Using your power meter using ride buddy as a guide is completely useless - the power demand for two riders riding next to each other not only is quite variable rider to rider (e.g. for one of my mates his power riding next to me on flat road is ~35% less than mine), not to mention the simple act of riding next to someone actually changes the power required compared with riding by yourself at the same velocity (because of the complexity of aerodynamics - the pressure differential on each rider is affected by the location of the other rider - I've even tested it experimentally and it's not insignificant).

Another example, there is a ~10% difference in power required to ride along a flat road at 30km/h between a head and tailwind of just 1km/h (a wind speed rated calm, low enough that we cannot even feel it when standing still and anemometers cannot register it).

The various energy demand factors are just too complex and are highly variable, especially aerodynamics (which represents over 75% of the energy demand for most rides/riders). That's why we have devices already which directly measure the forces and velocities applied to relevant bicycle components (e.g. pedals, cranks, spiders, hubs). These have been shown, when good models are used correctly, to be reliable, accurate and precise.

Devices that attempted to measure the energy demand components and estimate power from that are not new nor novel, ibike have done this for a long time. Measurement of air movement and resulting pressure differentials however is very complex.

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RobertFrith
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Re: Apple applies for patent to calculate cyclists' power from wind resistance and other factors

Postby RobertFrith » Fri May 19, 2017 11:03 am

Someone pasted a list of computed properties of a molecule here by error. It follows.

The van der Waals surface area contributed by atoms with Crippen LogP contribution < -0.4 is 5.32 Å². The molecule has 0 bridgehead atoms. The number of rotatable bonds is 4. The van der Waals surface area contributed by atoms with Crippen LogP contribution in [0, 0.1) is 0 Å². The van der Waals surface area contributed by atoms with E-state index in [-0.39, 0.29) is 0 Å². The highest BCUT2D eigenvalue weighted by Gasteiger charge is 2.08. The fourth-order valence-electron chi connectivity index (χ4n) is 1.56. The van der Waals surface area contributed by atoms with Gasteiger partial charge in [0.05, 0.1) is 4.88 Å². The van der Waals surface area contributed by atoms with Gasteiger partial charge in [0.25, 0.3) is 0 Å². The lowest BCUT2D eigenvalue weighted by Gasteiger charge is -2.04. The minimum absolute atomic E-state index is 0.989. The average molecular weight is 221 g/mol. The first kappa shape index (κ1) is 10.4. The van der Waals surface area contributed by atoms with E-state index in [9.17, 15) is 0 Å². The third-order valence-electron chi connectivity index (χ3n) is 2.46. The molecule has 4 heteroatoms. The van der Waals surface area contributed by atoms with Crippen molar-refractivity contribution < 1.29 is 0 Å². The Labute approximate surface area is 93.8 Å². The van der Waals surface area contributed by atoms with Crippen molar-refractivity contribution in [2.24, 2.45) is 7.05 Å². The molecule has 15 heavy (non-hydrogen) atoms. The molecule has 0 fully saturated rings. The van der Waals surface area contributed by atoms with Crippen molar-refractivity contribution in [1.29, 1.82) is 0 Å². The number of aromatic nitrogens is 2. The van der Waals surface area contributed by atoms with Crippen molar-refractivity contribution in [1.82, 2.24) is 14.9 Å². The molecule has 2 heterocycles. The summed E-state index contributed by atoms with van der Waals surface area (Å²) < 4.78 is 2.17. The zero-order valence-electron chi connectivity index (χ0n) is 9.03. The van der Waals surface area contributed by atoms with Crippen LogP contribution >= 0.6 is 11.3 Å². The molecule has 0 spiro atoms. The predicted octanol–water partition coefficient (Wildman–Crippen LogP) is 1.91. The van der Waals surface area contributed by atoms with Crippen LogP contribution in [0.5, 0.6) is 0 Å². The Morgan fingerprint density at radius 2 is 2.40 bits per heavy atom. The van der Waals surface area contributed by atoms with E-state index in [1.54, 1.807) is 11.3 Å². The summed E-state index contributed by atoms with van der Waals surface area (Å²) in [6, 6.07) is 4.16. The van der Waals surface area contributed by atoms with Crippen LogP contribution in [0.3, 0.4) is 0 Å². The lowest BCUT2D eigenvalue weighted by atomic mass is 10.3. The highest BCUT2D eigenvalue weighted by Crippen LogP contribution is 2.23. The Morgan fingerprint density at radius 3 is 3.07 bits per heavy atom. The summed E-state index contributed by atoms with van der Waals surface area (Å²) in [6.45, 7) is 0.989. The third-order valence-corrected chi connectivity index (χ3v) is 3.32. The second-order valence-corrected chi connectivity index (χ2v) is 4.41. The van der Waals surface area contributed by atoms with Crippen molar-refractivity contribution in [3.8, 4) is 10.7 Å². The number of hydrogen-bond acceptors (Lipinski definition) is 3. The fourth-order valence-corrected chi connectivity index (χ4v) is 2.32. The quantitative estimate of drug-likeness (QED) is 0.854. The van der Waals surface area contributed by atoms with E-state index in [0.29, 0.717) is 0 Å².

You're right, the variables involved are many and and the interactions so complex that it's likely that measuring power directly will remain the only accurate method forever. My point is just that deriving an estimated power from speed and weight alone is so wildly inaccurate that any attempt to improve it will likely yield big gains.
Using your power meter using ride buddy as a guide is completely useless - the power demand for two riders riding next to each other not only is quite variable rider to rider (e.g. for one of my mates his power riding next to me on flat road is ~35% less than mine)

Presumably you can account for the difference? If you can account for it then it's entirely conceivable that a system can as well. Whether any system can improve accuracy enough to compete with power meters is another matter :-)
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Re: Apple applies for patent to calculate cyclists' power from wind resistance and other factors

Postby Alex Simmons/RST » Fri May 19, 2017 3:17 pm

RobertFrith wrote:Presumably you can account for the difference? If you can account for it then it's entirely conceivable that a system can as well. Whether any system can improve accuracy enough to compete with power meters is another matter :-)

No, you can't. Unless you think a wristwatch has the ability to know the precise air movement, what you are wearing, your position on the bike and CdA data for each bit of clothing and kit set up and position and yaw angle, as well as know the relative location of everyone and everything in proximity to impact airflow, then I very much doubt it. The level of imprecision in such an approach is greater than the normal seasonal variation in human performance (power) for an experienced regular rider. IOW it's pretty pointless aside from the gimmick factor that might motivate some people to move more than they do now (but the exercise industry is littered with unused devices).

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Re: Apple applies for patent to calculate cyclists' power from wind resistance and other factors

Postby Comedian » Sun May 21, 2017 9:41 am

I reckon this is a pretty interesting development by Apple. I reckon it could lead to athletes monitoring blood sugar while training.. :shock:

https://www.macrumors.com/2017/05/18/tim-cook-testing-apple-watch-glucose-monitor/

It also clearly has weight loss potential.